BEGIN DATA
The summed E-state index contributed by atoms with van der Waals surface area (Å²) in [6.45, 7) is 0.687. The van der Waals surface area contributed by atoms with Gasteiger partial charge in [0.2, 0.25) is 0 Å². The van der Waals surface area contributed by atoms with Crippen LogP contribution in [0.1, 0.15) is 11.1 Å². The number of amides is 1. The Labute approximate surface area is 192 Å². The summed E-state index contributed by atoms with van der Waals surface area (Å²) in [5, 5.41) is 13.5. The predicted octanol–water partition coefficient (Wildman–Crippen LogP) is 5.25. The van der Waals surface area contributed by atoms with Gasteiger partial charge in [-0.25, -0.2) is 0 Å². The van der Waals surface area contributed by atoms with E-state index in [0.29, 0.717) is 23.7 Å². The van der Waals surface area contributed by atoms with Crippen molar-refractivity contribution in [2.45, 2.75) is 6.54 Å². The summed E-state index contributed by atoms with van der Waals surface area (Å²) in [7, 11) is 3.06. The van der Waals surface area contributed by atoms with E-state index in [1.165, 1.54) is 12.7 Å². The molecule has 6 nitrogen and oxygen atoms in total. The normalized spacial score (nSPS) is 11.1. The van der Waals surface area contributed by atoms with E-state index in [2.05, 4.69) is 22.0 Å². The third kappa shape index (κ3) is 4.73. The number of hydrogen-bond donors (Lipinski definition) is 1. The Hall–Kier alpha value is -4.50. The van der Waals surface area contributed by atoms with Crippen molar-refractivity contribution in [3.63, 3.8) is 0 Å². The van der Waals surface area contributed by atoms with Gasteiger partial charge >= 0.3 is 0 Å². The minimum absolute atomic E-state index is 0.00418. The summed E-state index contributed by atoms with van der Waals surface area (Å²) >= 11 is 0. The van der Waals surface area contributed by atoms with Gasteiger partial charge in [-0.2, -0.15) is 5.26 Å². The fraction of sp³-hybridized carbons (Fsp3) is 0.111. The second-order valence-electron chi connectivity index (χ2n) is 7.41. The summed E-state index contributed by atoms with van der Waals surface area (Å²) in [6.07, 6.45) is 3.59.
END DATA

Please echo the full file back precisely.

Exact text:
The summed E-state index contributed by atoms with van der Waals surface area (Å²) in [6.45, 7) is 0.687. The van der Waals surface area contributed by atoms with Gasteiger partial charge in [0.2, 0.25) is 0 Å². The van der Waals surface area contributed by atoms with Crippen LogP contribution in [0.1, 0.15) is 11.1 Å². The number of amides is 1. The Labute approximate surface area is 192 Å². The summed E-state index contributed by atoms with van der Waals surface area (Å²) in [5, 5.41) is 13.5. The predicted octanol–water partition coefficient (Wildman–Crippen LogP) is 5.25. The van der Waals surface area contributed by atoms with Gasteiger partial charge in [-0.25, -0.2) is 0 Å². The van der Waals surface area contributed by atoms with E-state index in [0.29, 0.717) is 23.7 Å². The van der Waals surface area contributed by atoms with Crippen molar-refractivity contribution in [2.45, 2.75) is 6.54 Å². The summed E-state index contributed by atoms with van der Waals surface area (Å²) in [7, 11) is 3.06. The van der Waals surface area contributed by atoms with E-state index in [1.165, 1.54) is 12.7 Å². The molecule has 6 nitrogen and oxygen atoms in total. The normalized spacial score (nSPS) is 11.1. The van der Waals surface area contributed by atoms with E-state index in [2.05, 4.69) is 22.0 Å². The third kappa shape index (κ3) is 4.73. The number of hydrogen-bond donors (Lipinski definition) is 1. The Hall–Kier alpha value is -4.50. The van der Waals surface area contributed by atoms with Crippen molar-refractivity contribution in [3.63, 3.8) is 0 Å². The van der Waals surface area contributed by atoms with Gasteiger partial charge >= 0.3 is 0 Å². The minimum absolute atomic E-state index is 0.00418. The summed E-state index contributed by atoms with van der Waals surface area (Å²) >= 11 is 0. The van der Waals surface area contributed by atoms with Gasteiger partial charge in [-0.2, -0.15) is 5.26 Å². The fraction of sp³-hybridized carbons (Fsp3) is 0.111. The second-order valence-electron chi connectivity index (χ2n) is 7.41. The summed E-state index contributed by atoms with van der Waals surface area (Å²) in [6.07, 6.45) is 3.59.